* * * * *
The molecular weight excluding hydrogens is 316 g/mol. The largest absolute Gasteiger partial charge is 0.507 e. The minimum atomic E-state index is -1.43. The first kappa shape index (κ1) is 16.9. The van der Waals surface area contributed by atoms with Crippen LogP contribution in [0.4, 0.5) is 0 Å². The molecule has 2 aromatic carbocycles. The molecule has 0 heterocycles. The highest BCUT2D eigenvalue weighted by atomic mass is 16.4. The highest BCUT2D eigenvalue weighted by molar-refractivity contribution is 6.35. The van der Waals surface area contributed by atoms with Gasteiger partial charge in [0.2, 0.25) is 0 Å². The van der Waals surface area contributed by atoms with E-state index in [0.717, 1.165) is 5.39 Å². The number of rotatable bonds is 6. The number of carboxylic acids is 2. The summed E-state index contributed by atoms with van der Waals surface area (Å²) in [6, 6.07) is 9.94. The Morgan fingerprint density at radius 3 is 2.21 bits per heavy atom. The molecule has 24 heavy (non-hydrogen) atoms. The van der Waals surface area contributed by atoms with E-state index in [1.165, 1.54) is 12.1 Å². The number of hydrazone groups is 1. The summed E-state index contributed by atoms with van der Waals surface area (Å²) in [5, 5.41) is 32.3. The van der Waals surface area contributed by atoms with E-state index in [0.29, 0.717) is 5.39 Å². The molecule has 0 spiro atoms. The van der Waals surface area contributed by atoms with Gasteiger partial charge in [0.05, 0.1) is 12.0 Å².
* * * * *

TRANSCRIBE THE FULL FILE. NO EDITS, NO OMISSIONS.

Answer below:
The molecular weight excluding hydrogens is 316 g/mol. The largest absolute Gasteiger partial charge is 0.507 e. The minimum atomic E-state index is -1.43. The first kappa shape index (κ1) is 16.9. The van der Waals surface area contributed by atoms with Crippen LogP contribution in [0.4, 0.5) is 0 Å². The molecule has 2 aromatic carbocycles. The molecule has 0 heterocycles. The highest BCUT2D eigenvalue weighted by atomic mass is 16.4. The highest BCUT2D eigenvalue weighted by molar-refractivity contribution is 6.35. The van der Waals surface area contributed by atoms with Gasteiger partial charge in [0.2, 0.25) is 0 Å². The van der Waals surface area contributed by atoms with E-state index in [0.717, 1.165) is 5.39 Å². The number of rotatable bonds is 6. The number of carboxylic acids is 2. The summed E-state index contributed by atoms with van der Waals surface area (Å²) in [6, 6.07) is 9.94. The Morgan fingerprint density at radius 3 is 2.21 bits per heavy atom. The molecule has 24 heavy (non-hydrogen) atoms. The van der Waals surface area contributed by atoms with E-state index in [1.165, 1.54) is 12.1 Å². The number of hydrazone groups is 1. The summed E-state index contributed by atoms with van der Waals surface area (Å²) in [5, 5.41) is 32.3. The van der Waals surface area contributed by atoms with E-state index in [0.29, 0.717) is 5.39 Å². The molecule has 0 spiro atoms. The van der Waals surface area contributed by atoms with Gasteiger partial charge in [0.05, 0.1) is 12.0 Å².